Imported: 21 Feb '17 | Published: 01 Mar '05
USPTO - Utility Patents
The invention relates to a Schottky diode in which p-doped regions (4, 5) are incorporated in the Schottky contact area. At least one (5) of these regions (4, 5) has a greater minimum extent, in order to initiate a starting current.
The present invention relates to a Schottky diode having a semiconductor body of a first conductance type, having a Schottky contact which is provided on the semiconductor body, and having two or more regions of the other conductance type, which are located in the semiconductor body underneath the Schottky contact and are at least partially adjacent to the Schottky contact.
Conventional Schottky diodes have the characteristic that, when they are loaded with a voltage in the reverse direction, the greatest electrical field strength occurs directly adjacent to the surface of the Schottky contact. This means that a considerably increased leakage current occurs in Schottky diodes even considerably below the theoretical breakdown field strength of its semiconductor material. In addition to silicon, silicon carbide (SiC), for example, may also be used as the semiconductor material.
As a result of the above characteristic, Schottky diodes are in practice designed such that the electrical field strength in them remains considerably below the theoretically achievable breakdown field strength even at the rated voltage. This reduced electrical field strength at the rated voltage may be achieved by means of a reduced dopant concentration in the semiconductor body of the Schottky diode and/or by designing the drift path to be longer, that is to say by designing the semiconductor body to be thicker, and/or by the use of a Schottky contact with a high energy barrier for the charge carriers. Thus, for example, U.S. Pat. No. 5,262,668 describes a Schottky diode with areas having different energy barriers.
All of these measures for reducing the electrical field strength at the rated voltage lead, however, to the forward voltage of the Schottky diode being considerably greater than it would need to be without the measures taken to overcome the surface problems explained above.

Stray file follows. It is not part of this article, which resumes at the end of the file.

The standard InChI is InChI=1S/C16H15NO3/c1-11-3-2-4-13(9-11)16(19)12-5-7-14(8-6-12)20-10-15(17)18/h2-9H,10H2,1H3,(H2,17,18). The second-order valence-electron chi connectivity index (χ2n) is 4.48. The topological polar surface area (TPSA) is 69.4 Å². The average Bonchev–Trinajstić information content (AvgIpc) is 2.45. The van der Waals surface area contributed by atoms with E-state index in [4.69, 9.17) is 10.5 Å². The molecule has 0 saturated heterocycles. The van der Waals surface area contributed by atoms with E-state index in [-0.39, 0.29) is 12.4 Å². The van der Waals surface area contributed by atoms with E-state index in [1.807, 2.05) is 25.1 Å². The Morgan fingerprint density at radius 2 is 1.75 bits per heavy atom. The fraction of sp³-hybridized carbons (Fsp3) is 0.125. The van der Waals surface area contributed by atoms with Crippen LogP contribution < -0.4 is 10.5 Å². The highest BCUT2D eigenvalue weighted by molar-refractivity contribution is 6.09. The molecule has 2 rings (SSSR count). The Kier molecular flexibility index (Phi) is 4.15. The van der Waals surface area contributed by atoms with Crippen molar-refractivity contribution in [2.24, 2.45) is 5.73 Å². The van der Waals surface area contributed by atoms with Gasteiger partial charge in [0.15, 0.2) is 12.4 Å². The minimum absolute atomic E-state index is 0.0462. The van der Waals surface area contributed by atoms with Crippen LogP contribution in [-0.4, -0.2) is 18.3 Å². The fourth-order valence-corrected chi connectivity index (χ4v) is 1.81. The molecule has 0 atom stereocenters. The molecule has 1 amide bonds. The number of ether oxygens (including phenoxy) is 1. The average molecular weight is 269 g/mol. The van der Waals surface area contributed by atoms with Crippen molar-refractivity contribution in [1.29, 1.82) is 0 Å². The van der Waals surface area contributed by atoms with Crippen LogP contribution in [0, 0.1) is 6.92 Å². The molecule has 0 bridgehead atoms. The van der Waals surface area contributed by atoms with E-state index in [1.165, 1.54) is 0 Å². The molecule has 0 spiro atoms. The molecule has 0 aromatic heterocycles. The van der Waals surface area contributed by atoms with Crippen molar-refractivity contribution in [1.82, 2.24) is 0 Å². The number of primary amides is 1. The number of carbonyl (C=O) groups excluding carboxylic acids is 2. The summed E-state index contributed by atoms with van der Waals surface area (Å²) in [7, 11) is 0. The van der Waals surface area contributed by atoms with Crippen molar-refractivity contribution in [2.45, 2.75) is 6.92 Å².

A further problem, in particular in the case of silicon carbide Schottky diodes, is their relatively low resistance to overcurrents. The forward voltage of silicon carbide Schottky diodes is approximately proportional to T2.5 (T: Temperature), so that considerable values are reached even at room temperature. In numerous applications, for example for PFC (Power Factor Correction) purposes, however, better resistance to overcurrents is, however, required in some operating states. Such a greater resistance to overcurrents would make it possible to use smaller silicon carbide Schottky diodes. This is because, at the moment, the Schottky diodes are often chosen on the basis of the resistance to overcurrents required for their application, and they are thus derated.
It is now known from “Power Semiconductor Devices” by B. Jayant Baliga, PWS Publishing, 1995, pages 182 to 195 that, in the case of silicon Schottky diodes with an n-doped drift path, the surface field strength adjacent to the Schottky contact can be reduced considerably, when it is reverse-biased, by introducing p-doped regions on the surface of one face of the Schottky diode and with the distances between these regions being suitably matched, that is to say the p-doped regions are located in the n-doped area. Such p-doped regions have already been proposed, for example, as raised islands (see U.S. Pat. No. 4,982,260), as a combination of pn junctions and Schottky junctions (see U.S. Pat. No. 5,101,244) and as doping on side walls and at the bottom of a trench (see U.S. Pat. No. 5,241,195).
Furthermore, pinch structures with highly doped n-conductive regions (U.S. Pat. No. 4,641,174) and compensation structures with p-doped columns (DE 197 40 195 C2) have also already been described for Schottky diodes in a semiconductor body.
The incorporation of such p-doped regions in a rectangular grid has also already been generally considered in conjunction with silicon carbide Schottky diodes (see, in this context, the article “Comparison of 4H SiC pn, Pinch and Schottky Diodes for the 3 kv Range” by Peters, Friedrichs, Schörner, Stephani in Materials Science Forum, Volume 389-393, pages 1125-1128). The reduction in the electrical field strength immediately adjacent to the Schottky contact area as a consequence of the incorporation of p-doped regions in the otherwise n-doped semiconductor body means that the Schottky diodes may be designed to have higher doping, which reduces the forward voltage.